So the executive branch and judicial branch will have terminated their consideration of the case and the merits will never have been considered by anyone.

What we are saying is that we would hope that Congress would keep control of the decision on the merits in this very important situation.

Your committee has indicated it wants to do this, but if you pass blanket legislation now widening the routes from Prudhoe Bay, you won't have a chance to do that.

The best you will be able to do is to be confronted by a permit issued pursuant to law, pursuant to the law you yourselves passed, and pursuant to the decision of the circuit court of appeals presumably, and there the permit will be and all you will be able to do then will be to hold hearings on whether you should revoke it.

I don't think you are going to get yourselves into a position of proposing legislation to revoke.

This thing is operating at the moment now as a stay. You have a stay on construction of the Prudhoe Bay pipelines, whichever ones may be the right ones to follow.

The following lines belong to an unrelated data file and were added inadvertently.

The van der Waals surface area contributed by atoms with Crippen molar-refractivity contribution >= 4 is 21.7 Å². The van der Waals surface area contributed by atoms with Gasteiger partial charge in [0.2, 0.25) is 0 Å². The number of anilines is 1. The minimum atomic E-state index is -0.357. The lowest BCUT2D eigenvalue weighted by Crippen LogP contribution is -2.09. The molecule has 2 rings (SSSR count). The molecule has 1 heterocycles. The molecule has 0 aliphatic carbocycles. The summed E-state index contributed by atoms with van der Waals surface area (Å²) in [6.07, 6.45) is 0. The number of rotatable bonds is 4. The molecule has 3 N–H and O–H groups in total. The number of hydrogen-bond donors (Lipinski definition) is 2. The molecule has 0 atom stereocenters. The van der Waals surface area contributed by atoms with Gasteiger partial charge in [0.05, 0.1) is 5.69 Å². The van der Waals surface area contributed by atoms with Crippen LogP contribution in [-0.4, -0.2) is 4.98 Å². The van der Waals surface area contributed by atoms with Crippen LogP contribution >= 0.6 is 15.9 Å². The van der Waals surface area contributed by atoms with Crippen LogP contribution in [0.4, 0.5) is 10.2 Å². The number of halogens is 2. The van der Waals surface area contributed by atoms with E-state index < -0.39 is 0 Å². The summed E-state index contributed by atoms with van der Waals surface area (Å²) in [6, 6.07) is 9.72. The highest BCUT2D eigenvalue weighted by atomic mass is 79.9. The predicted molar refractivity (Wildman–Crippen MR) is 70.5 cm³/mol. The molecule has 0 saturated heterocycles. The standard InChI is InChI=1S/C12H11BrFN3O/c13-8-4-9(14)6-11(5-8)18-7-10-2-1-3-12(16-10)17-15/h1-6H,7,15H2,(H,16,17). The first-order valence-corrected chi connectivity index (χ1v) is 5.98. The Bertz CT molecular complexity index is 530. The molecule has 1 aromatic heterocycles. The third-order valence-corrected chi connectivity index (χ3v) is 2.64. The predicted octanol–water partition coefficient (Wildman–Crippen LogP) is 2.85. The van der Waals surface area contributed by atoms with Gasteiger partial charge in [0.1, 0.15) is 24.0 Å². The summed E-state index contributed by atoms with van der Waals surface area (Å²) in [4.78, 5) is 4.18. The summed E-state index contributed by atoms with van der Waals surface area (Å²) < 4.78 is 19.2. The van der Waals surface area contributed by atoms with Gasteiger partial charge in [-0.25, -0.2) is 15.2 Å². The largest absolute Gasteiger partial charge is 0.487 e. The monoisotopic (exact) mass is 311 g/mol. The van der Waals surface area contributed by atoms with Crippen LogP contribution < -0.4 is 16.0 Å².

You can hold it there until you, this committee, and your House counterpart and Congress as a whole, has a chance to look at the merits.

If you pass blanket legislation now, none of us will have a chance again. We are urging you to make an exception to the Prudhoe Bay if you pass this blanket legislation.

Senator HASKELL. I understand your position, but it is my understanding of NEPA that if the Secretary doesn't take all the things he should into consideration in his impact statement, the project doesn't go forward.

If, in fact, the project is extremely detrimental to the environment, injunctions can be obtained.

It seems to me that the merits of this particular case are before the circuit court of appeals. The circuit court chose to decide the case on a technicality and I prefer to have cases decided on merits. There is no use in us arguing. That happens to be my approach and opinion to the situation.